Join David Gassner for an in-depth discussion in this video Using the exercise files, part of Up and Running with Go.
- This course is accompanied by Exercise Files that you can use to follow along with the demos onscreen. I've copied the exercise files to my desktop, but you can place them anywhere on your hard disk. The Exercise Files are organized by chapter, with one folder for each chapter in the course. Within those folders you will find sub folders for each video, and within those, you will find Go source code files and other assets. Go source code files can be edited in any text editor.
Here I've opened it in TextPad, a common text editor on Windows. But throughout the course, I'll be using a product named Visual Studio Code. It's free, and it works on Windows, Mac and Linux. To work with the Exercise Files in Visual Studio Code, go to the Menu and on Windows, choose File, Open Folder. On Mac, just choose File and then Open. Then navigate to your Exercise Files folder, I've placed it on my desktop, and then, on Windows choose Select Folder and on Mac select Open.
And that will display the Exercise Files directory structure on the left. You can then navigate to any of the files and open them by single-clicking. And you'll see in Visual Studio Code, there's a certain amount of color coding. To run any of these files, after you've installed the Go tools on your computer, right click on the file and then choose Open in Command Prompt, and then type go run and fill in the name of the file. And that should compile and run the source code file.
Most of these source code files can also be run in the Go Playground. To use the Go Playground, copy all the code to the clipboard, then go to a browser. Then go to the Go Playground at play.golang.org. Click in to the editor, select and delete everything. And paste your own custom code into place. Then you should immediately be able to run the code. There are some limitations to this approach, the Go Playground runs in a security sandbox, and it doesn't have access to the web, so you can't make requests to remote hosts.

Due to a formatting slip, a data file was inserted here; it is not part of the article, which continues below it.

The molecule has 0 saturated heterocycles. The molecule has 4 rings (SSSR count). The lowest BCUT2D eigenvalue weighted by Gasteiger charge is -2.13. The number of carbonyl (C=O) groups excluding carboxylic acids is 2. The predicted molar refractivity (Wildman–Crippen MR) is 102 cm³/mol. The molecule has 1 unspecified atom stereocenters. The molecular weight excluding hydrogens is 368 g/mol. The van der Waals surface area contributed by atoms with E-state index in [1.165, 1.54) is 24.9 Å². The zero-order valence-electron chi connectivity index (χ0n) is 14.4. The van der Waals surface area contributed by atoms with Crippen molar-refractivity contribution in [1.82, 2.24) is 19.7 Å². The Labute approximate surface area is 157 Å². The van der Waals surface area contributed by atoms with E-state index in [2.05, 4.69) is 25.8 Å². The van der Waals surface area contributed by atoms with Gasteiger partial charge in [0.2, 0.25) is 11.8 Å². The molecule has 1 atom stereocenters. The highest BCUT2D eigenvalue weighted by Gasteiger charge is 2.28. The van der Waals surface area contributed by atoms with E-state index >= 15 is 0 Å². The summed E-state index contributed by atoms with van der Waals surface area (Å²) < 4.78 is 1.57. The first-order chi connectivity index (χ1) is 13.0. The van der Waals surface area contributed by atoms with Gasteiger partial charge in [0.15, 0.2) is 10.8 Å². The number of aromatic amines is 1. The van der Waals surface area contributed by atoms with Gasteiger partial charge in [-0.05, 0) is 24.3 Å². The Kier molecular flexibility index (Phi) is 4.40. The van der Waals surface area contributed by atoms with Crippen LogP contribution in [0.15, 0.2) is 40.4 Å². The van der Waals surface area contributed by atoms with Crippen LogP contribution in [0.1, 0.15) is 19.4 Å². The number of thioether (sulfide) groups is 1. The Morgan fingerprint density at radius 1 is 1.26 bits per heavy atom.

And there are other limitations that I'll described early in the course having to do with dates and times and working with the file system. But using these exercise files, for the most part you can choose either the Go Playground or you can compile and run your applications locally on your own computer. The exercise files also has a Solutions folder. And the finished versions of all the exercises are here. So if you don't want to type all the code out yourself, you can instead open the solution version of the files and look at the finished code and see how it works.
- Installing Go tools
- Creating and compiling a Go workspace
- Exploring variables, constants, and types
- Storing ordered and unordered values
- Grouping related values in structs
- Programming conditional logic and loops
- Defining and calling functions
- Handling errors
- Working with files
- Creating a simple HTTP server